A faithful small animal model would offer enormous advantages for screening and validation. The benefits of such a model could include ability to assess impact of modulation of a target: on globin gene expression throughout the developmental stages of erythropoiesis; on aspects of erythropoiesis in addition to globin gene regulation; on other hematopoietic lineages; and beyond the hematopoietic system. A critical drawback of current small animal models is that human HbF regulation lacks a direct analog in rodents. The emergence of fetal stage γ-globin expression occurred approximately 45 million years ago, before the divergence of Old World monkeys, apes, and humans.86 Other vertebrates lack an HbF equivalent although all have at least 1 developmental switch within the β-globin cluster. For example, in contrast to human erythropoiesis consisting of 2 developmental transitions in globin gene expression (from embryonic-to-fetal and from fetal-to-adult) only 1 switch in globin gene expression (from embryonic-to-adult) takes place in the mouse. Therefore, interventions that interfere with mouse globin switching may not directly apply to the human fetal-to-adult transition although certain critical mechanistic aspects do appear conserved.32 Many studies have taken advantage of mice carrying a human β-globin cluster transgene, consisting of all 5 human β-like globin genes as well as the LCR with preserved spatial organization, to circumvent the absence of an endogenous mouse γ-globin gene. These transgenic mice display high-level, lineage-restricted, developmentally regulated expression of the β-like globin genes. However, silencing of human γ-globin occurs alongside that of human ϵ and mouse embryonic β-like globins ϵy and βh1 during the transition from primitive yolk-sac–derived erythropoiesis to the definitive fetal liver stage.32,87,88 The degree of repression is much more profound for embryonic murine globins and transgenic human γ globin (on the order of 1:10 000 relative to adult β-globin expression) in contrast to the relatively more modest degree of repression of γ-globin observed in humans, in whom residual expression of HbF between 0.1% and 1% persists throughout adulthood.89 Therefore interventions seeking to derepress γ globin expression face a greater quantitative hurdle and potentially unique epigenetic mechanisms in the mouse environment compared with the human. BCL11A plays a critical role in the mouse globin switch. However, even in mice deficient for BCL11A within the erythroid lineage, adult γ-globin production remains at ∼ 10%-15% of total human β-like globin production.89 In contrast, in murine Berkeley sickle mice, with basal γ-globin level orders of magnitude higher (∼ 1% of total β-like globin), BCL11A deficiency results in derepression of γ-globin up to ∼ 30%, enough for reversal of the end-organ damage caused by SCD.89 Of note, this SCD model contains a “mini-LCR” globin gene cassette, which does not possess the full complement of regulatory elements at the β-globin cluster so might not completely mirror regulation of the endogenous human genes.90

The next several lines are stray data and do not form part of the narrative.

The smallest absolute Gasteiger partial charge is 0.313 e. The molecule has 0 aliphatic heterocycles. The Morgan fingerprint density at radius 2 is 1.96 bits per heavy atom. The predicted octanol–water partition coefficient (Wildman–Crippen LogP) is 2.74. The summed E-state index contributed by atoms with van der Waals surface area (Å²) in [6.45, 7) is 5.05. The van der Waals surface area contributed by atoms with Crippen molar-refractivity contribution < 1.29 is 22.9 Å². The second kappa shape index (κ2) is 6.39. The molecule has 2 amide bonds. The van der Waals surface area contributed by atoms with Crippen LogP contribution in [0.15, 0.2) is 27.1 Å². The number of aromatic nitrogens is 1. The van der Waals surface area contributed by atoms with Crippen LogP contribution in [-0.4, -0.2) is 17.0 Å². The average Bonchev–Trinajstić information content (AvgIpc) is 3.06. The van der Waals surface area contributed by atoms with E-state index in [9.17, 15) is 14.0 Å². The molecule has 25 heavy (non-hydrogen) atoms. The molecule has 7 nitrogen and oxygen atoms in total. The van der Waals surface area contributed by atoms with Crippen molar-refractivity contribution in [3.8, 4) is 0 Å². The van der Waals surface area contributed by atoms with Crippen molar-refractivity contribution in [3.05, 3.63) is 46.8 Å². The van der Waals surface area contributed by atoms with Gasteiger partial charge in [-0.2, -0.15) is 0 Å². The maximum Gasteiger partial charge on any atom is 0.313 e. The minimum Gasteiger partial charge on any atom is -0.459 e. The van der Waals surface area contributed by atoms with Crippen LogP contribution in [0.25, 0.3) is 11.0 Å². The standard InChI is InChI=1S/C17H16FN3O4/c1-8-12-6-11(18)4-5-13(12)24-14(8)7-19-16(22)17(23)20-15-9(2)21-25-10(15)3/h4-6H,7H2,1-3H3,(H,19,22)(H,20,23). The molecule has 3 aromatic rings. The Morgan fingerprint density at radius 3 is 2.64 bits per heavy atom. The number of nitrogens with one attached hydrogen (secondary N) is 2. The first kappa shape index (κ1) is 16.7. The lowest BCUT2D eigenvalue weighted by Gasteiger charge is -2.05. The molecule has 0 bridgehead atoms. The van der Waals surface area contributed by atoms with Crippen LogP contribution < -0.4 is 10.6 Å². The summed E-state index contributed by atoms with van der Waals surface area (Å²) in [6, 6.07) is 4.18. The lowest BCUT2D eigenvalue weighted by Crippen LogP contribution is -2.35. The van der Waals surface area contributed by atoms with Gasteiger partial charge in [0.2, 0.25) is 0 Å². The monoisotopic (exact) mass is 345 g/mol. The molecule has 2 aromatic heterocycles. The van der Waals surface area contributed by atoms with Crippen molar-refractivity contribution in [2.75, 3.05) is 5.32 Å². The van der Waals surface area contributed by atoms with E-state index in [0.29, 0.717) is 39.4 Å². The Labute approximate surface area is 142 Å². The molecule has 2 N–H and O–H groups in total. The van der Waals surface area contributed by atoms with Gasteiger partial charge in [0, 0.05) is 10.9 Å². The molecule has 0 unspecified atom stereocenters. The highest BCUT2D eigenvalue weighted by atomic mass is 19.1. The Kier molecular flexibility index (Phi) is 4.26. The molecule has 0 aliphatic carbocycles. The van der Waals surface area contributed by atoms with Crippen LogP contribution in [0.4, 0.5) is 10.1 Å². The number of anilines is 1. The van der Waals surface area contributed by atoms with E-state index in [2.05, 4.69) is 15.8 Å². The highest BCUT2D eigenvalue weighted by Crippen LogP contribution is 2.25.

Recent evidence suggests the regulation of transgenic human γ-globin is more similar to murine embryonic βh1 than to ϵy, with expression in early definitive erythroid precursors of the nascent fetal liver.91,92 Intriguingly, βh1 shares an evolutionary origin with human γ-globin whereas murine ϵy is the paralog of human ϵ.93 Moreover, γ-globin is known to undergo maturational switching during normal human erythropoiesis whereby it is expressed at higher levels in less mature erythroid precursors.94 The mechanistic correlates of embryonic-to-fetal switching as well as maturational switching remain incompletely elucidated. However, loss of BCL11A results in derepression of both ϵy and βh1 to a similar degree during adulthood.